This is a post about a community Christmas cookie.
Bear with me, and hello! Happiest of holiday seasons to you and yours!
And back to the aforementioned cookie…
It was Christmas Eve Eve, and I’d waited too long to secure anise seed, a necessary ingredient in my favorite Christmas cookie, one I make religiously, each and every year: German Springerle.
I visited four stores on my search for the elusive, black licorice-scented seed and found none. I lamented supply chain issues and the state of commerce in particular and the world in general. But not for long, because Christmas.
In a last ditch attempt to keep my cookie tradition alive, my husband suggested I ask for anise seed on our village’s FB page. Within the hour, I had offers of fennel seed and star anise–the latter of which I believed just might work.
Because this is not a baking blog (you’re welcome), I won’t bore you with the recipe–unless you want it (I don’t believe in secret recipes). But suffice it to say the cookie turned out great with the substitution. Yes, it takes a village.
You probably have your own community cookie story. Maybe it’s an actual cookie. Maybe it’s something a little more poignant.
As Epiphany approaches, the Wise Men in our nativity set inch closer to the scene. These smart guys (rightly) get a lot of press. They brought pretty important ingredients to that out-of-the-way stable.
Our nativity set also features some more colorful comers–a rough-looking fellow bringing a chicken and eggs; a woman bringing several loaves of bread balanced on her head; a drummer and a bagpiper bringing the tunes.
Me, I’ve been bringing the music, this year, my first full year as a cantor at my Catholic parish and for weddings and funerals. And this singing way of things has found its way into my home-life (working on a Von Trapp vibe over here!) and my writing-life. In my novel-in-progress I ask: Can our songs save us? And in my recent nonfiction, I try to bring my voice closer to my heart.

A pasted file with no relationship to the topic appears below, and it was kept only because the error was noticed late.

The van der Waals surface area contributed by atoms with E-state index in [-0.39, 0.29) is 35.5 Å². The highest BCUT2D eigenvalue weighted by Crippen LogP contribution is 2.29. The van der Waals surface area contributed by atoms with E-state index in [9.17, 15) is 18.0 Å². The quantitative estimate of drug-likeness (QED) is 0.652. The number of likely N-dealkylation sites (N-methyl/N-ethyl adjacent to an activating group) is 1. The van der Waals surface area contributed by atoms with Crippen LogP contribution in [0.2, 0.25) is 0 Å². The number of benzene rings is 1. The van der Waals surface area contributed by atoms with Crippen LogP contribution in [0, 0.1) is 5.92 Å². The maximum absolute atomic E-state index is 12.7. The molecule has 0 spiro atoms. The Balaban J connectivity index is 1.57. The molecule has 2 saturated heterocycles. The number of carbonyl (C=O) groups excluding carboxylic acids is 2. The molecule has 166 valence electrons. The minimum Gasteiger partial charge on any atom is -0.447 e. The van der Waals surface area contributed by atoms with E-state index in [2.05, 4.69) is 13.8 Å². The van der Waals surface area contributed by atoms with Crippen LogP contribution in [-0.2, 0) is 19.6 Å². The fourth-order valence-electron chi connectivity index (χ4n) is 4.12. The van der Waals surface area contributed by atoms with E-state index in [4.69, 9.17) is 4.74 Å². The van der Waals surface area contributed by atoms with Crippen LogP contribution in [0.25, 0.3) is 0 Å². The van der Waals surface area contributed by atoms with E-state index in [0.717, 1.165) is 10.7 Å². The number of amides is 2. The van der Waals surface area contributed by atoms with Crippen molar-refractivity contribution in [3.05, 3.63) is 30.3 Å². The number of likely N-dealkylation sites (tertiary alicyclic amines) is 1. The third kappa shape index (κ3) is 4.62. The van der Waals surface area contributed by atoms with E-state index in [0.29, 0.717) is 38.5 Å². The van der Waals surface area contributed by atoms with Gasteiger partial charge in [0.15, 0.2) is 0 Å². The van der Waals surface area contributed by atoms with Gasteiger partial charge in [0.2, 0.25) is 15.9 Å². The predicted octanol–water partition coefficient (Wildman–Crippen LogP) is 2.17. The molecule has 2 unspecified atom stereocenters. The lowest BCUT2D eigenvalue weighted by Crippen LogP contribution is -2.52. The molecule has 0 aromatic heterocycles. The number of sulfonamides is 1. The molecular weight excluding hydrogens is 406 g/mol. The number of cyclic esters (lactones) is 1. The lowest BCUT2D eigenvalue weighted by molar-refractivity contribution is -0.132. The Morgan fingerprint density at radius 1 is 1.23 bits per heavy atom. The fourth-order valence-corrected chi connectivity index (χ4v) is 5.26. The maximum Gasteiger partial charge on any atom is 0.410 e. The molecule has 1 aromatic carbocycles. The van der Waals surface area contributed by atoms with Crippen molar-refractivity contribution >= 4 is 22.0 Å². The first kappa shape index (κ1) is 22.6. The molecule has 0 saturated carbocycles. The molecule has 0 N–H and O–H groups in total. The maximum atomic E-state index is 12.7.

If you know me out on Twitter–land of snark–you’ll know that in addition to cookies, I am the one who brings the shrimp ring to a party. (My Midwestern child-self would be duly impressed.) Snark aside, I try to do my small part at a time when it seems we’re all pulled apart, party-less.
Because, we can’t make all the good stuff entirely on our own. It takes community.
Community is why I started this blog way back in 2017. And it’s why I will continue to hype the poets and writers and literary-scene-makers of the Rust Belt in 2022.
If you haven’t yet checked out some of my favorite posts of this year, I hope you will. Among them: my interview with former steelworker and memoirist Eliese Colette Goldbach, author of Rust; and my interview with poet and memoirist Robert Miltner, author of Ohio Apertures: A Lyric Memoir. Many, many thanks go to those on the answering end of my queries.
2021 Rust Belt Girl blog superlatives? I’ve got those! 3,232 visitors hailing from 78 countries–not bad for a blog that reveres the regional.
My most viewed post (once again) is my gush-fest about Amor Towles’ A Gentleman in Moscow. (Have you read his new novel? On my TBR.)
My review of Michigander Dawn Newton’s The Remnants of Summer came up second.
My most-viewed interview this year was that with Cleveland native poet Teri Ellen Cross Davis, whom I got to meet in person–and even break bread with–at Lit Youngstown’s Fall Literary Festival in October. A festival I helped to plan, along with so many other members of that literary community.
The literary world just recently lost Joan Didion. The places she wrote about and from are not my places. But she has a lot to teach us about writing about place. I’m taking this quote of hers into 2022 as inspiration:
A place belongs forever to whoever claims it hardest, remembers it most obsessively, wrenches it from itself, shapes it, renders it, loves it so radically that he remakes it in his image.Joan Didion, The White Album, 1979
Whatever place you’re shaping, whatever community you belong to, thank you for being here.
All the best in 2022, stay well, and keep in touch!
Hankering for Rust Belt author interviews, book reviews, and more? Check out my categories above. I hope you’ll follow me here, if you don’t already, so you never miss a (quite infrequent) post. ~Rebecca